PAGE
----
Updated: 11th February 2016

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Travel and all that it encompasses is not the most environmentally friendly of affairs.

We all need to play our part in protecting the future of our planet. Sure, it’s a big task and way beyond the average persons means to make a huge change to the world, but don’t fret. It’s a piece of piss to make an impact and reduce your footprint. How?

Bali Rubbish Sign

Cut down the plastic

In many parts of the world, if you ask someone why they don’t recycle it will be more than a language barrier you have. For a lot of people, concerns rest more on their next meal or making enough to survive. For us, the tourist, however, it’s a different situation. Easy ways to cut the trash are keeping a plastic bag on you, not using the mini condiments at breakfast, carrying full-size toiletries instead of using the hotels and drinking coffee in the store, not on the go. These are all easy steps towards becoming a zero waste traveller.

Refill your water

Buy yourself a refillable water bottle with a filter before your trip and get it topped up on the go or from the breakfast buffet. I can’t imagine the millions of bottles that are emptied in seconds ever year and then burned into the atmosphere. Once you start, you will be amazed how many places will fill it up for you.

Offset your flying

Whenever we fly we are setting off heaps of carbon into the air. Luckily, our good friends the tree are able to turn this back into healthy air again. Sadly, with deforestation, this is getting harder. Most airlines now offer you the chance when booking to offset your journey but if not sponsor a tree planting group or similar.

Don’t change the linen

Crisp white sheets are a guilty pleasure when travelling, but make the most of them on night one and then don’t get them changed unless they really need to be. Towels, same rules. Slow travel also helps this massively instead of moving hotel every night plus you get to soak up the local culture much more.

Hands

Walking is the sightseeing king

It is so easy in a new place to jump in a taxi if you aren’t sure where you are going or buy a bus pass. Download Google Maps which lets you track where you are even without a data connection and get your best walking shoes on. Not only are you helping the planet you are also much likely to discover those little-hidden gems you would otherwise miss. Better still, scrap the map and get totally lost.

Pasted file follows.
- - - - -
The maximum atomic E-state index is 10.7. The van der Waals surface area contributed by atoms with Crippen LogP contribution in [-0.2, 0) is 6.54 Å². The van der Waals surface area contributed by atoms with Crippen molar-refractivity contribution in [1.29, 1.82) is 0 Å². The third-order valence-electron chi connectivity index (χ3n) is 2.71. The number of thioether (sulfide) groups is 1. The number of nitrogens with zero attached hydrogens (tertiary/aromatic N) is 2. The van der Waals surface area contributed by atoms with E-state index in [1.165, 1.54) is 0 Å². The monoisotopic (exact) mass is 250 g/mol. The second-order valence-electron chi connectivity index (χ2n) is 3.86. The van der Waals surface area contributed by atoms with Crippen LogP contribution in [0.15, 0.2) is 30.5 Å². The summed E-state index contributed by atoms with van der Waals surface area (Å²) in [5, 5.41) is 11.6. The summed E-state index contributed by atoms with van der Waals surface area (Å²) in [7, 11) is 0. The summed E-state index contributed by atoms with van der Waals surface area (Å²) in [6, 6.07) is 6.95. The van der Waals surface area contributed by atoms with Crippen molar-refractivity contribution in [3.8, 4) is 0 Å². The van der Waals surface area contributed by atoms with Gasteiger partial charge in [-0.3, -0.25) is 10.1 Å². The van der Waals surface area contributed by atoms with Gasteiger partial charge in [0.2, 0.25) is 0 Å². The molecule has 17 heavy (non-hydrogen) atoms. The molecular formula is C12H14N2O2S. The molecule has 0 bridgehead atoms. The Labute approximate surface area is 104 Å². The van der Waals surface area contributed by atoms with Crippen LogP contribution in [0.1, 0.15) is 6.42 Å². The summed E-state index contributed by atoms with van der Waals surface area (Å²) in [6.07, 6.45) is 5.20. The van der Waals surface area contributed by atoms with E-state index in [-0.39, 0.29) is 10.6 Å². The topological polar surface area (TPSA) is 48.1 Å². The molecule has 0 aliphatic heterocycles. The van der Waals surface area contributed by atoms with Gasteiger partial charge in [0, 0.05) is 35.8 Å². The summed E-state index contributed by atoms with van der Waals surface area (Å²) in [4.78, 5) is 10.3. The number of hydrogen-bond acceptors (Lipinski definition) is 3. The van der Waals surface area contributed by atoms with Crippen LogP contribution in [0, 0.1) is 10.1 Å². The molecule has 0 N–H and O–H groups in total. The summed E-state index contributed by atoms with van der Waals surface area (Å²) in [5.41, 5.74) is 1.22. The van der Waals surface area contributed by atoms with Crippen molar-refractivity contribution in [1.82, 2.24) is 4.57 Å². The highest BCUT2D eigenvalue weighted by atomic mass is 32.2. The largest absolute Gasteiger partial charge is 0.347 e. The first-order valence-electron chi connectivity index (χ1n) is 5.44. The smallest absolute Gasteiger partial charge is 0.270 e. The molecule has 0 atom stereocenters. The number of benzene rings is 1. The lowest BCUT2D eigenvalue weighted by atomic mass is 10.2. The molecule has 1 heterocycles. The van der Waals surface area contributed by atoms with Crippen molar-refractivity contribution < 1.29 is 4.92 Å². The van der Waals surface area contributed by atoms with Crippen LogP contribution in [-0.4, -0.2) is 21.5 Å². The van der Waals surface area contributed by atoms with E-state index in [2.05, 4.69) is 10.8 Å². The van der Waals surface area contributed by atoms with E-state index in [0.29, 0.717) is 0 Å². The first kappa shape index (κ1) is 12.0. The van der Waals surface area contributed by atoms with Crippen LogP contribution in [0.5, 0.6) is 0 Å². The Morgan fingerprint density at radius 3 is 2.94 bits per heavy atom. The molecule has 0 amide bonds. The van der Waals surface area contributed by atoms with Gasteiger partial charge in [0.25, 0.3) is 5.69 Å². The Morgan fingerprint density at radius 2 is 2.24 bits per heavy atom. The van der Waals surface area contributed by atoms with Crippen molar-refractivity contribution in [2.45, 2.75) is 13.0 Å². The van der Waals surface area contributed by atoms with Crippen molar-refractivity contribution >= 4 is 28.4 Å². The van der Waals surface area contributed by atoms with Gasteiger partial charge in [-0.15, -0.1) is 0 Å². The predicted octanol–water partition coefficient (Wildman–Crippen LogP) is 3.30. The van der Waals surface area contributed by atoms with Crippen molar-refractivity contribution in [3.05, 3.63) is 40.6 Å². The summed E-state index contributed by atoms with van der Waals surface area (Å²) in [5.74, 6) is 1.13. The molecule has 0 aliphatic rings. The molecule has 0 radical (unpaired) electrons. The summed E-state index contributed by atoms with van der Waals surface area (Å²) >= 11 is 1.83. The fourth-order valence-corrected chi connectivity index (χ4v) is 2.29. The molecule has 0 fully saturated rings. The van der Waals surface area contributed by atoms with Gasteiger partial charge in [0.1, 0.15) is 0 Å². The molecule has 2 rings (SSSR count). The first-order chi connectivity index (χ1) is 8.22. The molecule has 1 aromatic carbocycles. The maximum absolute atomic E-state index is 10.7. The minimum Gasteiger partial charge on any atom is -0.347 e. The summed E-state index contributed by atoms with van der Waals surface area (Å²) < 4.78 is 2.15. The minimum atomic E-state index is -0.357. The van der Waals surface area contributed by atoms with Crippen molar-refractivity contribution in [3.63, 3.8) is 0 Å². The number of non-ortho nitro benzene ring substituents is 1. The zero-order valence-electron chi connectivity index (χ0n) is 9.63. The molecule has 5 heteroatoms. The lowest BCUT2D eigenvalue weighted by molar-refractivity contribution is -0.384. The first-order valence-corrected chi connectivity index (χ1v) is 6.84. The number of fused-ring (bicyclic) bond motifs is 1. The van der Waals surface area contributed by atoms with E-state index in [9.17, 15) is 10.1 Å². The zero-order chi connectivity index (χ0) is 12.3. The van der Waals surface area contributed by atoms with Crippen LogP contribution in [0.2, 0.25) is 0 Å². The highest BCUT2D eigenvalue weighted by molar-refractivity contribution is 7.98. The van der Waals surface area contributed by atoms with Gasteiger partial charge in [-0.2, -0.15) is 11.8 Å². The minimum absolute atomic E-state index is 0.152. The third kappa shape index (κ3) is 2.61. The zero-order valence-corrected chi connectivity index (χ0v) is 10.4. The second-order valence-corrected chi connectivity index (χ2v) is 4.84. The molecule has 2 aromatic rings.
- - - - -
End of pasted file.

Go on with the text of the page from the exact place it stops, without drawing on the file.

Skip the Chopstick

It is estimated that 40 billion disposable chopsticks are used each year in China alone. That is one hell of a waste of all those trees you have just planted. It might not be as exotic or cool to ask for a fork but you are helping cut down on this crazy waste of the worlds natural resources.

Buy Local

It goes without saying anything that has been ‘imported’ has travelled one heck of a way to get to you. The local brands might not be quite what you are used to but they do the job whilst you do good. You are also more likely to be helping the local economy rather than giving your dosh to a multi-million dollar company in a different country. Good work!

Grab some trash

Litter is a killer, especially when it gets into the ocean. If we all just grab one plastic bottle or piece of trash a day from the beach or wherever our adventuring takes us it is a simple task that will go a long way in cleaning up this world we live in. Forget the ‘it’s not my job’ approach and makes an easy win for the environment.

Walking

Kill the Aircon

Sure, you might not be paying the bill but the amount of electricity that running air-con costs is insane. In monsoon season in Indonesia I know I had it glued on, but flip the switch as often as you can.

Invest in a local solution

Heard of Kiva? It’s a loan solution to help entrepreneurs in lands that might not have access to typical loans. For as little as $25 you can keep recycling the money you put in to make a real impact and start businesses and dreams for people. Find those who have real solutions for problems their home place faces and give some money to make an impact.

Educate Others

It is easy to forget and not realise when you are in a new country that the infrastructure might not be what you are used to at home. Slip it into a conversation and help others know what tiny steps they can take to help us keep this beautiful planet clean, what’s easier than having a chat?